Transcript from the "The Checkbox Hack" Lesson
>> Rodriguez: So let's look at more advanced examples. We're not going to build something like this but we're gonna look at the underlying mechanism for adding this in an email purchasing experience. So this was built out by a guy named Mark Robbins who works for Salesforce. He used to work for a company called Rebel Mail that was acquired by Salesforce.
[00:00:22] But he's kind of like the godfather of interactive emails, his nickname for all intents and purposes in the industry. He's the one that pioneered a lot of this functionality. Where you have these different states. You're tracking all these different states in an email. You're sending information out to a web page, complete a purchase.
[00:00:40] I do all this really fancy stuff that drives a lot of engagement inside of email campaigns. At LMS we leverage that same kind of II. We worked with Rebel Mail in the past to add like an email checkout experience for our own conference emails. He's worked with like Burberry and all these cool brands adding this kind of functionality.
[00:01:00] Other brands are doing cool stuff nest, thermostats and cameras and stuff. They send a lot of interactive emails which are kind of like productive switchers and stuff like that. A lot of cool companies doing really interesting things with interactive email. But when you get into this level, it's not just hover states, it's not just keyframe animations.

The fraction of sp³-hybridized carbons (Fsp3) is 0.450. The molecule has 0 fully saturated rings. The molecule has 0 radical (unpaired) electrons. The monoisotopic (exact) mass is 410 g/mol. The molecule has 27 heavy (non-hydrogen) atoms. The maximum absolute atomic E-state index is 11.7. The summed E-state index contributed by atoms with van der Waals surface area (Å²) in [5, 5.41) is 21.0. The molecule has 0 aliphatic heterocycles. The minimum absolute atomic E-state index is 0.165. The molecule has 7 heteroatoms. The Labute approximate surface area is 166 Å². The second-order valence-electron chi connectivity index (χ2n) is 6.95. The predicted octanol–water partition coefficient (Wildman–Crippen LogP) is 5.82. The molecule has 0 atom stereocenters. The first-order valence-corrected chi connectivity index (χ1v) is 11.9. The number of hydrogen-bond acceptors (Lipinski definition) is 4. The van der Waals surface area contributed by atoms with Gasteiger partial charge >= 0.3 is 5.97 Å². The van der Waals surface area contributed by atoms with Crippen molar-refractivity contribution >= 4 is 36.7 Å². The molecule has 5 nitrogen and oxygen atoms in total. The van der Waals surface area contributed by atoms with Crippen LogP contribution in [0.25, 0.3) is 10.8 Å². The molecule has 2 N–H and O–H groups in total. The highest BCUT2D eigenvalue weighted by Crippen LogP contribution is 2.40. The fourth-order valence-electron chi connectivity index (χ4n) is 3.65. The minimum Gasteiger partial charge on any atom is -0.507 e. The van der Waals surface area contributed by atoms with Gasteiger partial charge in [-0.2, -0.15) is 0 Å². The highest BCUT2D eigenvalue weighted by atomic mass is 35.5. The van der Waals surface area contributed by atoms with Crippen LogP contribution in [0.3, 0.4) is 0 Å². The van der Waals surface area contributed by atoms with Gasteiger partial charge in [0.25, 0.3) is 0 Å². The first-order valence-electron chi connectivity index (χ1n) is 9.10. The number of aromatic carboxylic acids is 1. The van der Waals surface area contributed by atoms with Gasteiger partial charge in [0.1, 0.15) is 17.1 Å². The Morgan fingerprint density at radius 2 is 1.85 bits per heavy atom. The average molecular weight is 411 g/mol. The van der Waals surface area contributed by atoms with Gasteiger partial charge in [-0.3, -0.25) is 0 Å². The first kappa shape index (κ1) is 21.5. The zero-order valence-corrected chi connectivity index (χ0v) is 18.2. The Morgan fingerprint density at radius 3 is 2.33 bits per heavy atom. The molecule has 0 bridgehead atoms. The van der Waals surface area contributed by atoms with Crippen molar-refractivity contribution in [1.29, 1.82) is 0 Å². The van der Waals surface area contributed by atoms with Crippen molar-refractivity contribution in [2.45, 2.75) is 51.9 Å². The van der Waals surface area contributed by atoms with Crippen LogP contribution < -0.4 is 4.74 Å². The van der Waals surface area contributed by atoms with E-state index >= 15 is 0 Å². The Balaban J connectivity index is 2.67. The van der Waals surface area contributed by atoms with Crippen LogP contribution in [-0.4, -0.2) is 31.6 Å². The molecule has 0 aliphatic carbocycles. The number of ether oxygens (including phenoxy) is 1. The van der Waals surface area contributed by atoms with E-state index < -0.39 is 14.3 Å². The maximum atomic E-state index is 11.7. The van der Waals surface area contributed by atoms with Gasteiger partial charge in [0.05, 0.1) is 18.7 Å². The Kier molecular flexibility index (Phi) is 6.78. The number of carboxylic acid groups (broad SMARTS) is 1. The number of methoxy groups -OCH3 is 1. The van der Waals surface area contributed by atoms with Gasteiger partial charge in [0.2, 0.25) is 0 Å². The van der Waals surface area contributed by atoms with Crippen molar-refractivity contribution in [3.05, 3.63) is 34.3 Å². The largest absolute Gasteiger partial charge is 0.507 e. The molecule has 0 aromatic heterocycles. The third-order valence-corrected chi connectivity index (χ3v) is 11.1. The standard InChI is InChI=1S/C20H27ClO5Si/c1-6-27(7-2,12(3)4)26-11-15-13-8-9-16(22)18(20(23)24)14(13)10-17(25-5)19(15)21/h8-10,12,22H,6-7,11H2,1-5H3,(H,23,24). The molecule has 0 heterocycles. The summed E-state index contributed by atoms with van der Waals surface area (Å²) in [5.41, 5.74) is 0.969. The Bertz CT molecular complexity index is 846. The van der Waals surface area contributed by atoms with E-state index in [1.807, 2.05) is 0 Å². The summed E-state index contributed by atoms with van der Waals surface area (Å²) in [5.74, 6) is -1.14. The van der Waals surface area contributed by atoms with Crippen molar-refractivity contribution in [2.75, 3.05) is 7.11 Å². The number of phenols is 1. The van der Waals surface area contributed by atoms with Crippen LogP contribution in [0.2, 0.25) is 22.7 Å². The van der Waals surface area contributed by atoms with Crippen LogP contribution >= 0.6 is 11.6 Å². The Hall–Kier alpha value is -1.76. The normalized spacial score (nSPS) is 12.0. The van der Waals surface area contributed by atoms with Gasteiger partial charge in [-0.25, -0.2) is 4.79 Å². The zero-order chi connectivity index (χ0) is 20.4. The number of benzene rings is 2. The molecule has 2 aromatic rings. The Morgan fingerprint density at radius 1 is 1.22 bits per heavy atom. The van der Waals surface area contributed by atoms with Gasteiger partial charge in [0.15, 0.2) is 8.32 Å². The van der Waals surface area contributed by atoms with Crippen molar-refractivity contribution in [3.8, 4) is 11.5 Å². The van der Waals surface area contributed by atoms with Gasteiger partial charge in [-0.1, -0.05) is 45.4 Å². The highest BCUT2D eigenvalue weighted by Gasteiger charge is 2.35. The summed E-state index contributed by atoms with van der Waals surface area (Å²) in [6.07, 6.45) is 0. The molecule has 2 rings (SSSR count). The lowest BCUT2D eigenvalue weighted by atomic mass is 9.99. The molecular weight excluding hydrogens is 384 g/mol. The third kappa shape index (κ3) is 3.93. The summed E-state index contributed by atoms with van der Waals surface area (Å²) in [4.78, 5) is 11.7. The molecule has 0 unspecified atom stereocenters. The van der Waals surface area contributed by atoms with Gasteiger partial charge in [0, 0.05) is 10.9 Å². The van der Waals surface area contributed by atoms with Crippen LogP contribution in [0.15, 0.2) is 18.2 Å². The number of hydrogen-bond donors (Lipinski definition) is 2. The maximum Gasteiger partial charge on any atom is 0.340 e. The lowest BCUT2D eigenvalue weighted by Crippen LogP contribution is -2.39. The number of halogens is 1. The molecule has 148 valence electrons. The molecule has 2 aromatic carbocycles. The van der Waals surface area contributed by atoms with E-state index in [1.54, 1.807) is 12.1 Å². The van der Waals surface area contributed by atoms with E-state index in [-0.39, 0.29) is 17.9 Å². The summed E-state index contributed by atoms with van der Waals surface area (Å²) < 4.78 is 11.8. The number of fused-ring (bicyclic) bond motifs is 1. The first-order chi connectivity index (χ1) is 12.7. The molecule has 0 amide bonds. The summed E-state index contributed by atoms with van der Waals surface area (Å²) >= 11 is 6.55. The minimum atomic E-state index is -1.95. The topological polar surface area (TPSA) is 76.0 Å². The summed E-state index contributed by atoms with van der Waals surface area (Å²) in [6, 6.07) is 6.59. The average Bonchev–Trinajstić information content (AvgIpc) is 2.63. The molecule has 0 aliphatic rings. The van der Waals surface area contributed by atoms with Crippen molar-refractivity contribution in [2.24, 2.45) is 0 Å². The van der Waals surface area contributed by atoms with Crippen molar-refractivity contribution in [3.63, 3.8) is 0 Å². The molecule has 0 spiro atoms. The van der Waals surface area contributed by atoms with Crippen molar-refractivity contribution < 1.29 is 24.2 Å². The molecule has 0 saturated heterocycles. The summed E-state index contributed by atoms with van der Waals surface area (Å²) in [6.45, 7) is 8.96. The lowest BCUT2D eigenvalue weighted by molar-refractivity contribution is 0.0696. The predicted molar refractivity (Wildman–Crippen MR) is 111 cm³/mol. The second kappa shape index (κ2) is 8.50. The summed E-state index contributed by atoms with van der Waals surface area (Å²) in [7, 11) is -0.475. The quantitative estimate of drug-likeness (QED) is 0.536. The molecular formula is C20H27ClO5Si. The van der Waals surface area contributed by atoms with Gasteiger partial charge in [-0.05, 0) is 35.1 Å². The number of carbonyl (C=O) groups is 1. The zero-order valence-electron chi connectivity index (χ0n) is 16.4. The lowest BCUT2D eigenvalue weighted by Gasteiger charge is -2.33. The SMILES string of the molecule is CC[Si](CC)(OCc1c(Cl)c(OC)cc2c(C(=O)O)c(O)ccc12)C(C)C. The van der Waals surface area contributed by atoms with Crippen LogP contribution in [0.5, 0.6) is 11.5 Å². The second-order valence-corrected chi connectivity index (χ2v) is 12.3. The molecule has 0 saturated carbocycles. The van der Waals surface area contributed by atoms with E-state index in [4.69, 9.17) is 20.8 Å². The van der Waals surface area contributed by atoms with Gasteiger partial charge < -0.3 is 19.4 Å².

[00:01:35] So we have to figure out a way to fake that inside of our email campaign. And the way we do that is by using the checkbox hack. So is anybody familiar with a checkbox hack? Anybody used it before? A lot of shaking heads, cool. So hopefully this will blow your mind a little bit.
[00:01:53] It's a really cool technique, but this comes from way back in the day, the early days of programming. Another name for this that Mark actually has a great article up on, I forget the magazine's website, but I could add it to the GitHub repo called punch card coding.
[00:02:12] So if you think about the early days of programming before we had these higher level languages, we had compilers, all that good stuff. People would use punch cards to code programs. So you'd have a paper card, you'd punch holes in these different kind of grid elements to dictate that state of that program at that specific point in time.
[00:02:34] So the checkbox hack works in the same way. It's you're creating this punch card coding experience, you're managing state across these different time points using a punch on this card. In this case it's gonna be like checked check box or checked radio button to track that state. And then based on that state which items are checked?
[00:02:56] Which radio buttons or check boxes are checked at that point? We're gonna update the styling of our content. So we can selectively hide and show content, we can adjust styles. We can do all that stuff based on that state. So it's a little bit weird. It's very hacky to get into it.
[00:03:14] It's called a hack for a reason, cuz we're doing some weird stuff that was never intended to happen with these elements.